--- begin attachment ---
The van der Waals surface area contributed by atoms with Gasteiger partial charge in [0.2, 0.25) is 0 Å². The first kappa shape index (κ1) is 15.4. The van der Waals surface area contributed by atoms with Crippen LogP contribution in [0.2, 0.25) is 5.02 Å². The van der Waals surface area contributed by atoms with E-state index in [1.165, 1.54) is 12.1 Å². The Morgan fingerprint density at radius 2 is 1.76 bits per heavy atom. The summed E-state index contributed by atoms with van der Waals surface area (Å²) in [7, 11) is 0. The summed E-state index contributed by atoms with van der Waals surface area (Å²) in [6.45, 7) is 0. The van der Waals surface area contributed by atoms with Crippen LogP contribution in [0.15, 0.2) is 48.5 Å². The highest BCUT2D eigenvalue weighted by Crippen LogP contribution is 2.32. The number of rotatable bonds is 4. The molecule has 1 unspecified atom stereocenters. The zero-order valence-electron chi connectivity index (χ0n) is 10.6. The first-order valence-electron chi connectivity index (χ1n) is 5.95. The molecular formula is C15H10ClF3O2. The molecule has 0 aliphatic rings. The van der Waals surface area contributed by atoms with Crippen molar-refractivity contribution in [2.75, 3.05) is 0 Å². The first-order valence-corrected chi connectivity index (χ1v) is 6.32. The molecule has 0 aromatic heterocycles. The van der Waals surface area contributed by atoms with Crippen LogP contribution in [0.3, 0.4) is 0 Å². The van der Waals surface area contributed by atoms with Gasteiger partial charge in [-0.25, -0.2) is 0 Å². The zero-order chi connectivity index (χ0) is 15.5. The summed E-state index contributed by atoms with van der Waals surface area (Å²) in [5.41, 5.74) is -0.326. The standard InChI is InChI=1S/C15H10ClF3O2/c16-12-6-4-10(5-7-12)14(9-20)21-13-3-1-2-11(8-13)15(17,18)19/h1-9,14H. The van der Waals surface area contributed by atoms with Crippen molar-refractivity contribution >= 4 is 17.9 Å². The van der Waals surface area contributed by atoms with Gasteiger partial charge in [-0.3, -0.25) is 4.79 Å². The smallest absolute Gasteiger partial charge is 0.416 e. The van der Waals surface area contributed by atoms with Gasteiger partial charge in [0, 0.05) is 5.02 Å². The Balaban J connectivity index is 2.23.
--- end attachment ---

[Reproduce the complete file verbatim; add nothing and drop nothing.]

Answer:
The van der Waals surface area contributed by atoms with Gasteiger partial charge in [0.2, 0.25) is 0 Å². The first kappa shape index (κ1) is 15.4. The van der Waals surface area contributed by atoms with Crippen LogP contribution in [0.2, 0.25) is 5.02 Å². The van der Waals surface area contributed by atoms with E-state index in [1.165, 1.54) is 12.1 Å². The Morgan fingerprint density at radius 2 is 1.76 bits per heavy atom. The summed E-state index contributed by atoms with van der Waals surface area (Å²) in [7, 11) is 0. The summed E-state index contributed by atoms with van der Waals surface area (Å²) in [6.45, 7) is 0. The van der Waals surface area contributed by atoms with Crippen LogP contribution in [0.15, 0.2) is 48.5 Å². The highest BCUT2D eigenvalue weighted by Crippen LogP contribution is 2.32. The number of rotatable bonds is 4. The molecule has 1 unspecified atom stereocenters. The zero-order valence-electron chi connectivity index (χ0n) is 10.6. The first-order valence-electron chi connectivity index (χ1n) is 5.95. The molecular formula is C15H10ClF3O2. The molecule has 0 aliphatic rings. The van der Waals surface area contributed by atoms with Crippen molar-refractivity contribution in [2.75, 3.05) is 0 Å². The first-order valence-corrected chi connectivity index (χ1v) is 6.32. The molecule has 0 aromatic heterocycles. The van der Waals surface area contributed by atoms with Crippen LogP contribution in [0.3, 0.4) is 0 Å². The van der Waals surface area contributed by atoms with Gasteiger partial charge in [-0.25, -0.2) is 0 Å². The zero-order chi connectivity index (χ0) is 15.5. The summed E-state index contributed by atoms with van der Waals surface area (Å²) in [5.41, 5.74) is -0.326. The standard InChI is InChI=1S/C15H10ClF3O2/c16-12-6-4-10(5-7-12)14(9-20)21-13-3-1-2-11(8-13)15(17,18)19/h1-9,14H. The van der Waals surface area contributed by atoms with Crippen molar-refractivity contribution >= 4 is 17.9 Å². The van der Waals surface area contributed by atoms with Gasteiger partial charge in [-0.3, -0.25) is 4.79 Å². The smallest absolute Gasteiger partial charge is 0.416 e. The van der Waals surface area contributed by atoms with Gasteiger partial charge in [0, 0.05) is 5.02 Å². The Balaban J connectivity index is 2.23.